Govil appealed to the Second Circuit. On appeal, Govil argued that (1) disgorgement was not authorized under the Exchange Act because (a) 15 U.S.C. § 78u(d)(5) only authorizes “equitable relief,” which, under Liu v. SEC, 140 S. Ct. 1936 (2020), requires the SEC to demonstrate that there are victims who any disgorgement can be awarded to—a showing the SEC did not make, and (b) the district court improperly did not evaluate whether disgorgement was available under 15 U.S.C. § 78u(d)(7); and (2) even if disgorgement was authorized under the Exchange Act, the district court erred in failing to credit the value of Govil’s surrendered stock against the disgorgement award.
The Second Circuit agreed with Govil on both points.
The Second Circuit’s Conclusions and Reasoning
First, the Second Circuit concluded that the disgorgement remedy under both 15 U.S.C. § 78u(d)(5) and (7) is equitable, which means it is only available if it can be awarded to “victims.” And “victims,” the Second Circuit held, are persons who have suffered “pecuniary harm.” Because the district court never determined whether “the defrauded investors suffered pecuniary harm,” the Second Circuit vacated the district court’s opinion and remanded the case for it to conduct this analysis.
The Court’s holding rested on its review of the legislative history of 15 U.S.C. § 78u(d)(5) and (7), and its own recent decision in SEC v. Ahmed, 72 F.4th 379 (2d Cir. 2023). It first recognized that the Supreme Court’s 2020 Liu decision clarified that, under § 78u(d)(5), a disgorgement award is equitable relief and, therefore, is permissible only if it “does not exceed a wrongdoer’s net profits” and is “awarded for victims.” Id. (citing 140 S. Ct. at 1940). Although the Court noted that, six months after Liu was decided, Congress amended 15 U.S.C. § 78u(d) by adding § 78u(d)(7) to expressly empower the SEC to seek, and courts to grant, disgorgement, id., it held that it was bound to follow its recent opinion in Ahmed, which held that the Liu principles apply to disgorgement awards under § 78u(d)(7). In the Second Circuit’s view, Congress codified Liu‘s equitable disgorgement remedy in § 78u(d)(7); it did not change or expand the remedy. Consequently, the Court held that “disgorgements under both § 78u(d)(5) and (7) are constrained by Liu.” 2023 WL 7137291 at *7.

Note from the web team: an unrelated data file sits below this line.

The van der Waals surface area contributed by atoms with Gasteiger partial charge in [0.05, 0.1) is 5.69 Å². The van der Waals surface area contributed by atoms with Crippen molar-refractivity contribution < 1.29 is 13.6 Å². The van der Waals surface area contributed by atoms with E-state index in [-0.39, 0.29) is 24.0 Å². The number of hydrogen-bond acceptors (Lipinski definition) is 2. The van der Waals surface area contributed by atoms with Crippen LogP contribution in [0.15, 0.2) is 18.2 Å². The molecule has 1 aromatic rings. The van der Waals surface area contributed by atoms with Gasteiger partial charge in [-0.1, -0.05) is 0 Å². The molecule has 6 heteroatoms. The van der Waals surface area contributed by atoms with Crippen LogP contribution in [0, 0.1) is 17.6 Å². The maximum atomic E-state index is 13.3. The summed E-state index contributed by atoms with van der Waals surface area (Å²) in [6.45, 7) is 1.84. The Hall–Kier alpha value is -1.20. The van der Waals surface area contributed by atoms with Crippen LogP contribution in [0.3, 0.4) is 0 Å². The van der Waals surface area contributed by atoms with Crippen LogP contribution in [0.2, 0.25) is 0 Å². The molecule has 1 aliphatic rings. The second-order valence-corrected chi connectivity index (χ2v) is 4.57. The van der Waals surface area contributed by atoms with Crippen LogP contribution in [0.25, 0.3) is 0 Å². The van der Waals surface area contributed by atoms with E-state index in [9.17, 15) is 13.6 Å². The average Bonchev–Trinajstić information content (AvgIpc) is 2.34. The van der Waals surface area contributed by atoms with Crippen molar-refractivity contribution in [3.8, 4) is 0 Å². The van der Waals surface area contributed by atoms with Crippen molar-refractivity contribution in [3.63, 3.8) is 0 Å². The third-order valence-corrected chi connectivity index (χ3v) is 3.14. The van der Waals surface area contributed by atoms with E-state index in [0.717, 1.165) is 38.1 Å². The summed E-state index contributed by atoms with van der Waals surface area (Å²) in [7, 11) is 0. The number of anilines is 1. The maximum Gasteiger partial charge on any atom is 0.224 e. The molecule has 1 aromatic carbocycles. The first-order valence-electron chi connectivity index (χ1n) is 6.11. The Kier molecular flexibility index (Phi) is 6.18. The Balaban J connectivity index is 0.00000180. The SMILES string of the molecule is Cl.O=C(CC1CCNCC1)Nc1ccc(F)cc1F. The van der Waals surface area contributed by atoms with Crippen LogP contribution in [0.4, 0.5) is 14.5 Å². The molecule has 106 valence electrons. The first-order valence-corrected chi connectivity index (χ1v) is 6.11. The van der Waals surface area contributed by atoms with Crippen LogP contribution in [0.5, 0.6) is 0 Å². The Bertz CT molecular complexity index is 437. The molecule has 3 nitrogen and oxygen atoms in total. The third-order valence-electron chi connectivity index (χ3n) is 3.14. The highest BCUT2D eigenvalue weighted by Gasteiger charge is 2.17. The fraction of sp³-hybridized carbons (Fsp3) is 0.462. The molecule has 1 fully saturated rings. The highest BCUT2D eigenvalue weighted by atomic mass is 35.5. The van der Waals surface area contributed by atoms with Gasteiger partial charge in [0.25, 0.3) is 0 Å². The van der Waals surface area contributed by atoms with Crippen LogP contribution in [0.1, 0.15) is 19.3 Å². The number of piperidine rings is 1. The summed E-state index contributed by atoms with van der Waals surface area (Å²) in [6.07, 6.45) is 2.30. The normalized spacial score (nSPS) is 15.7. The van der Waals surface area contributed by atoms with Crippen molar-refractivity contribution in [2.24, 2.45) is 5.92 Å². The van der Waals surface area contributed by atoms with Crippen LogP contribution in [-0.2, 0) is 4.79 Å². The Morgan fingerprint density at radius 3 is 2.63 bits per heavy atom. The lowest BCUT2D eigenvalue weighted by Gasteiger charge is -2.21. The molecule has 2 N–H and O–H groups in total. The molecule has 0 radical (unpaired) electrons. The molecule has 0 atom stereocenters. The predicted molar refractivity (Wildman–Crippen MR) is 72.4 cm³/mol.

Having determined that Liu applies to both § 78u(d)(5) and (7), the Second Circuit next addressed an issue left unresolved by Liu: Who is a “victim”? A “victim” in the securities context, the Govil court held, is someone who has suffered “pecuniary harm.” The Court emphasized that it was not enough for a party to be defrauded; indeed, to allow defrauded investors who had not lost money to receive proceeds from a disgorgement award would confer a “windfall on those who received the benefit of the bargain.” 2023 WL 713291 at *9. Instead, the defrauded party must also suffer a pecuniary loss to be deemed a “victim” for purposes of disgorgement. The Second Circuit then remanded the case to the district court to determine whether the investors were “victims,” given the possibility that they may have in fact profited from their participation in the offerings. Id. at *12.